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Watch 5 autumn films and celebrate the harvest season in style

Watch 5 autumn films and celebrate the harvest season in style

Watch 5 autumn films and celebrate the harvest season in style

Our friends in Calgary received an unexpected snowfall a couple of weeks ago, but most of the rest of Canada is launching into the fall season and its familiar mainstays: sweaters, hot beverages, whipping winds, and falling leaves.

There’s something a bit romantic about fall, no? Cuddling up in front of a fire with a good book, feeling the crisp autumn air on your rosy cheeks… Well, this week on, we’re bringing you our most rustic and coziest fall films. From the golden prairie harvest to the hypnotic magic of quilting, we’ve got you covered.

Check out these 5 fall films!

Morning on the Lièvre (David Bairstow, 1961)

This is one of my absolute faves. Did you know that acclaimed Canadian poet Archibald Lampman is often referred to as “the Canadian Keats”? His focus on nature and the Canadian landscape brought the vivid colours and textures of Canadian geography to life through the magic of words. In Morning on the Lièvre, we are taken on a languid journey down Quebec’s Lièvre River in autumn. Muted orange tones reflect off the placid waters for a supremely mesmerizing experience.

Morning on the Lièvre, David Bairstow, provided by the National Film Board of Canada

It’s interesting that Lampman is often described as an “impressionist” poet (meaning that his words attempt to evoke the sensations attached to the personal experience of the things he describes). How is his impressionism heightened and/or compromised by being put on film? What do you think the advantages and disadvantages of a poetic documentary are? Let us know in the comments!

Quilt (Gayle Thomas, 1996)

A funny thing happened when we digitized this film back in early February 2011 and put it up on for public viewing: this hypnotic little short went positively viral. The film got over fifty thousand views in the first twenty days it was online! It turns out the quilting community is very active online, and they shared and embedded this film widely in their networks.

The film is a delightful computer-animated demonstration of the quilting techniques that make up some complex and visually-stunning quilt patterns. Check out what all the fuss is about:

Quilt, Gayle Thomas, provided by the National Film Board of Canada

Want to know more about this coziest of crafts? Read this interview with filmmaker Gayle Thomas about how this fun little film came to be. And don’t stop the viral train now… keep sharing this film in celebration of autumn, the ultimate quilt season!

Okanagan Dreams (Annie O’Donoghue, 2001)

This little film is undeniably heartwarming; it brings together some adventurous, outdoorsy youth from Quebec and the stunning, verdant British Columbia countryside. These Quebecers venture out to BC to harvest fruit in the late summer and early fall, but the film is more than just a nature doc. The collision of French and English Canadian cultures, and the central-east and westernmost parts of this country make for an interesting mix of folks. In the end, everybody learns something new.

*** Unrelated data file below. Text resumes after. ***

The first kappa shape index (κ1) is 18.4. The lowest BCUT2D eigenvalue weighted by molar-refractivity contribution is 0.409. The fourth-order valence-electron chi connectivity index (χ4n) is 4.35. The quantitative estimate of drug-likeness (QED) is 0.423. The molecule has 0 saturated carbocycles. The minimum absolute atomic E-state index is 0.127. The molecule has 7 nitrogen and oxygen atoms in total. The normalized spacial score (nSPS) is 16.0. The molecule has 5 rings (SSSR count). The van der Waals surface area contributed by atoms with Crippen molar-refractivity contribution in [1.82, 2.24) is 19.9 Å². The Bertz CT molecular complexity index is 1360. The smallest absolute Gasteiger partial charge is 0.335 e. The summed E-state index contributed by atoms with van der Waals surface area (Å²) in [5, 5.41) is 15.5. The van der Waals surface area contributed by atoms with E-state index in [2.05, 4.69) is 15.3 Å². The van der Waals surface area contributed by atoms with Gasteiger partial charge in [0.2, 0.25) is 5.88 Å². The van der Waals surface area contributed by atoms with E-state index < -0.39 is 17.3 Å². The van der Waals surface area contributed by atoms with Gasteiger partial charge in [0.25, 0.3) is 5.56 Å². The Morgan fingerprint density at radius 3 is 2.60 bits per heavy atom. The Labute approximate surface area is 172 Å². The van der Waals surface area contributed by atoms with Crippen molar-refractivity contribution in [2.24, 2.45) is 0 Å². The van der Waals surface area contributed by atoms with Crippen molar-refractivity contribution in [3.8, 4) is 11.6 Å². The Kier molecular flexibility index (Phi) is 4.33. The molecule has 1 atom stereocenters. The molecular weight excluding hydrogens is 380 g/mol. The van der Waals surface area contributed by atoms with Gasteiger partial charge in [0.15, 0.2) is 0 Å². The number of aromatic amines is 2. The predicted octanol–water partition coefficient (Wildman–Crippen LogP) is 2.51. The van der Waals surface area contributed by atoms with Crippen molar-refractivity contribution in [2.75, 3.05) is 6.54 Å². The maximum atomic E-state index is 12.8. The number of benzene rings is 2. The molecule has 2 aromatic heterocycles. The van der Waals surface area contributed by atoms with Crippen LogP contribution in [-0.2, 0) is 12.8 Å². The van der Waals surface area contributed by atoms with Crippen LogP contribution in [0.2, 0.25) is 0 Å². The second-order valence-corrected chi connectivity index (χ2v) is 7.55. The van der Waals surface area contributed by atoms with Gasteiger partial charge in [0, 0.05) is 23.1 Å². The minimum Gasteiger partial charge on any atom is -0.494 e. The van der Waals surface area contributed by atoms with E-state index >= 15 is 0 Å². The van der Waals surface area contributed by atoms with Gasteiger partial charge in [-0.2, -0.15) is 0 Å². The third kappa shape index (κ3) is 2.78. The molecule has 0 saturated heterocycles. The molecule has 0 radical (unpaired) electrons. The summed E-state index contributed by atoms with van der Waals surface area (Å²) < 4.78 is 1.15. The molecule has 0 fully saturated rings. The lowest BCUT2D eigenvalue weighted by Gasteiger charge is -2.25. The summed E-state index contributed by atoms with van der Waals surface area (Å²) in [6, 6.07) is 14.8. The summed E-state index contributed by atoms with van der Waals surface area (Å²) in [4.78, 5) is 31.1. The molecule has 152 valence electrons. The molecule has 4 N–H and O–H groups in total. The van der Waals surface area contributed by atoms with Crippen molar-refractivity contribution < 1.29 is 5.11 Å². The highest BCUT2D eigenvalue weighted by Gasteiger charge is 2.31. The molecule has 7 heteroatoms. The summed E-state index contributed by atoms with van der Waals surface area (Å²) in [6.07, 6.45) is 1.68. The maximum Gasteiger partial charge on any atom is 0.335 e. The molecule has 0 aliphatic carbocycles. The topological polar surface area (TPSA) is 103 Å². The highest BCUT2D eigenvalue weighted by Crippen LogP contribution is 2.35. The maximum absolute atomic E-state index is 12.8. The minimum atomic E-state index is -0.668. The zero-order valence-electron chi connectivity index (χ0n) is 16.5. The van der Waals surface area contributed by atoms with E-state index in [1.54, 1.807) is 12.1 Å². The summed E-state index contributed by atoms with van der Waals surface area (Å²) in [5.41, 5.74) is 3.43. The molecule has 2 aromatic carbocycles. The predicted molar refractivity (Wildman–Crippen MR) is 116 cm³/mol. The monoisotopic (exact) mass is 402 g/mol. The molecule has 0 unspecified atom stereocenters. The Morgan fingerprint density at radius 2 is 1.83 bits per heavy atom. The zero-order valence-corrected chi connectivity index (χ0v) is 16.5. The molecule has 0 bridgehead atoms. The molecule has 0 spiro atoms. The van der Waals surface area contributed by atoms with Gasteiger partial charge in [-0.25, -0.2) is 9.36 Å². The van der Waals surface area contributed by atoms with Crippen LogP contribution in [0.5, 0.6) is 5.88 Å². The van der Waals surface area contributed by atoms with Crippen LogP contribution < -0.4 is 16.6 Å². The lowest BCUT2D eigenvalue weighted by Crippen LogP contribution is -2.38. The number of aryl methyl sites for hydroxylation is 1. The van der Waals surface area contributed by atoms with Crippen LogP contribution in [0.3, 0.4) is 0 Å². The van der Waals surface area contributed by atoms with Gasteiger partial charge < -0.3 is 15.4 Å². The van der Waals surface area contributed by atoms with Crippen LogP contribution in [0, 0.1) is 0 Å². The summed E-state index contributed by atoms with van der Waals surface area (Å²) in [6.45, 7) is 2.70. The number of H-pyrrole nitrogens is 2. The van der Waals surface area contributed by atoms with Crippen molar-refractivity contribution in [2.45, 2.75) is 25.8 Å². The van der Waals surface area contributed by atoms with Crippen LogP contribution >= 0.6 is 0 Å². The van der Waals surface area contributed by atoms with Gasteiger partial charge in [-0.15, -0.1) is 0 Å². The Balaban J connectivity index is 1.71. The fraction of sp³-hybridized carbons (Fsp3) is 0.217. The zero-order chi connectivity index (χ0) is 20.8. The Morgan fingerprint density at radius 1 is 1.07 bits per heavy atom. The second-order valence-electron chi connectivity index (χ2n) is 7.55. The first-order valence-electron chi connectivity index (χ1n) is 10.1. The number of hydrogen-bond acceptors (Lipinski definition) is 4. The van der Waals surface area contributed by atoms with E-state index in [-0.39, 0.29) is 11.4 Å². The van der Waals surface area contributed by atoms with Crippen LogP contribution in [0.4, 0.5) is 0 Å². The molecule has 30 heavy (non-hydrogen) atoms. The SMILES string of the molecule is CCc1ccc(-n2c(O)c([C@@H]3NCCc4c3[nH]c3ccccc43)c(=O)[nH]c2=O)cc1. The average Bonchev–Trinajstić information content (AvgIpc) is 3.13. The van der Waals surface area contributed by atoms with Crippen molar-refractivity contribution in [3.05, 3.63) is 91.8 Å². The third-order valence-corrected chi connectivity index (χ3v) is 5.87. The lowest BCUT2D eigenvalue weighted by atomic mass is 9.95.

Okanagan Dreams, Annie O'Donoghue, provided by the National Film Board of Canada

Cornet at Night (Stanley Jackson, 1963)

I think I recall reading Sinclair Ross in the very same undergraduate Canadian literature class in which I discovered the poetry of Archibald Lampman! Cornet at Night is a pensive meditation on the soundscape of the rural prairie, and is based on a Sinclair Ross short story of the same name.

A mysterious visitor to a farm brings his beloved musical instrument with him; it turns out he may not be much of a farm worker, but the friendship he offers to a young boy, and the music he plays on the quiet prairie at night, are enough to keep him in the memories of the family who hosted him for a short time.

Cornet at Night , Stanley Jackson, provided by the National Film Board of Canada

Ross’ novel As For Me and My House is recognized as a classic of Canadian prairie fiction along with such greats as Frederick Philip Grove’s Fruits of the Earth. In Cornet at Night, we see that very same minimalist prairie aesthetic: the calm of the prairie is coupled with the hardworking, simple ethos of the people who harvest it. This film is classic Canadiana at its best.

Heavy Horse Pull (Roberta King & Ronald Squire, 1977)

Whoa there, horsey! This light-hearted look at horse-pulling contests at a small-town Ontario county fair certainly isn’t short on laughs. We travel from the farm to the contest, where excitement runs high and the quips do not lack in local colour. Which of these magnificent creatures will be able to pull the heaviest load and win the prize? Find out!

Heavy Horse Pull, Roberta King & Ronald Squire, provided by the National Film Board of Canada

We hope you’ve enjoyed this colourful and picturesque romp through the sensations of the autumn season. Which of these films was your favourite? We’re greeting this (slightly chillier) new season with open (sweater-clad) arms, so join us on!

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  1. Don’t forget “November”

    — Guillermo DE CARLI,

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